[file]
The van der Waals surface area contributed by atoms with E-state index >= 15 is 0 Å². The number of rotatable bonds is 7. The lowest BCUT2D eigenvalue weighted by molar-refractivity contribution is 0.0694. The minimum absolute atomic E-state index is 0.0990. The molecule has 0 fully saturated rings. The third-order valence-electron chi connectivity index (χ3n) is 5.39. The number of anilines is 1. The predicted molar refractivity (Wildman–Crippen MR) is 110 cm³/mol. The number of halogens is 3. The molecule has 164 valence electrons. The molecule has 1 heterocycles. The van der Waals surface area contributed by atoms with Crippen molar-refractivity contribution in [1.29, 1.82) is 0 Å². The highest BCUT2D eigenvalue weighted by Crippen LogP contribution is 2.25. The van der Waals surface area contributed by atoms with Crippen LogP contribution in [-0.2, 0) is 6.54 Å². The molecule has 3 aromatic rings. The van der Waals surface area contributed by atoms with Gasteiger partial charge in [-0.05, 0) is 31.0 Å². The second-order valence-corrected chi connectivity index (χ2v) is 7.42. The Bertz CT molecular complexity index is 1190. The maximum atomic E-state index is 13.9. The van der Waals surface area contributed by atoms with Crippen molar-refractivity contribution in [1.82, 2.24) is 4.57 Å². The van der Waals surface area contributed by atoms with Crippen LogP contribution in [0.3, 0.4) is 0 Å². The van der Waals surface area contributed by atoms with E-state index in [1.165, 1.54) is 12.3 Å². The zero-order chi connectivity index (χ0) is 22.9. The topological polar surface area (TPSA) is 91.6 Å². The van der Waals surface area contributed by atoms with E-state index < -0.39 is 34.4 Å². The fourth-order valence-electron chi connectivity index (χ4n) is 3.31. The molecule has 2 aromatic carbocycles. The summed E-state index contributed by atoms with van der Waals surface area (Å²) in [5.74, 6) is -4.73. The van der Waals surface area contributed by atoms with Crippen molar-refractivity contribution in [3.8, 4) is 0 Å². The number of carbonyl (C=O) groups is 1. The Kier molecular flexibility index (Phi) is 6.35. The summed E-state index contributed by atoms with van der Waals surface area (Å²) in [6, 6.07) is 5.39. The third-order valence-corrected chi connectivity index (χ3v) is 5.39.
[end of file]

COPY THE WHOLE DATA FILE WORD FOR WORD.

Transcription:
The van der Waals surface area contributed by atoms with E-state index >= 15 is 0 Å². The number of rotatable bonds is 7. The lowest BCUT2D eigenvalue weighted by molar-refractivity contribution is 0.0694. The minimum absolute atomic E-state index is 0.0990. The molecule has 0 fully saturated rings. The third-order valence-electron chi connectivity index (χ3n) is 5.39. The number of anilines is 1. The predicted molar refractivity (Wildman–Crippen MR) is 110 cm³/mol. The number of halogens is 3. The molecule has 164 valence electrons. The molecule has 1 heterocycles. The van der Waals surface area contributed by atoms with Crippen molar-refractivity contribution in [1.29, 1.82) is 0 Å². The highest BCUT2D eigenvalue weighted by Crippen LogP contribution is 2.25. The van der Waals surface area contributed by atoms with Crippen LogP contribution in [-0.2, 0) is 6.54 Å². The molecule has 3 aromatic rings. The van der Waals surface area contributed by atoms with Gasteiger partial charge in [-0.05, 0) is 31.0 Å². The second-order valence-corrected chi connectivity index (χ2v) is 7.42. The Bertz CT molecular complexity index is 1190. The maximum atomic E-state index is 13.9. The van der Waals surface area contributed by atoms with Crippen molar-refractivity contribution in [1.82, 2.24) is 4.57 Å². The van der Waals surface area contributed by atoms with Crippen LogP contribution in [0.3, 0.4) is 0 Å². The van der Waals surface area contributed by atoms with E-state index in [1.165, 1.54) is 12.3 Å². The zero-order chi connectivity index (χ0) is 22.9. The topological polar surface area (TPSA) is 91.6 Å². The van der Waals surface area contributed by atoms with E-state index < -0.39 is 34.4 Å². The fourth-order valence-electron chi connectivity index (χ4n) is 3.31. The molecule has 2 aromatic carbocycles. The summed E-state index contributed by atoms with van der Waals surface area (Å²) in [5.74, 6) is -4.73. The van der Waals surface area contributed by atoms with Crippen molar-refractivity contribution in [3.8, 4) is 0 Å². The number of carbonyl (C=O) groups is 1. The Kier molecular flexibility index (Phi) is 6.35. The summed E-state index contributed by atoms with van der Waals surface area (Å²) in [6, 6.07) is 5.39. The third-order valence-corrected chi connectivity index (χ3v) is 5.39.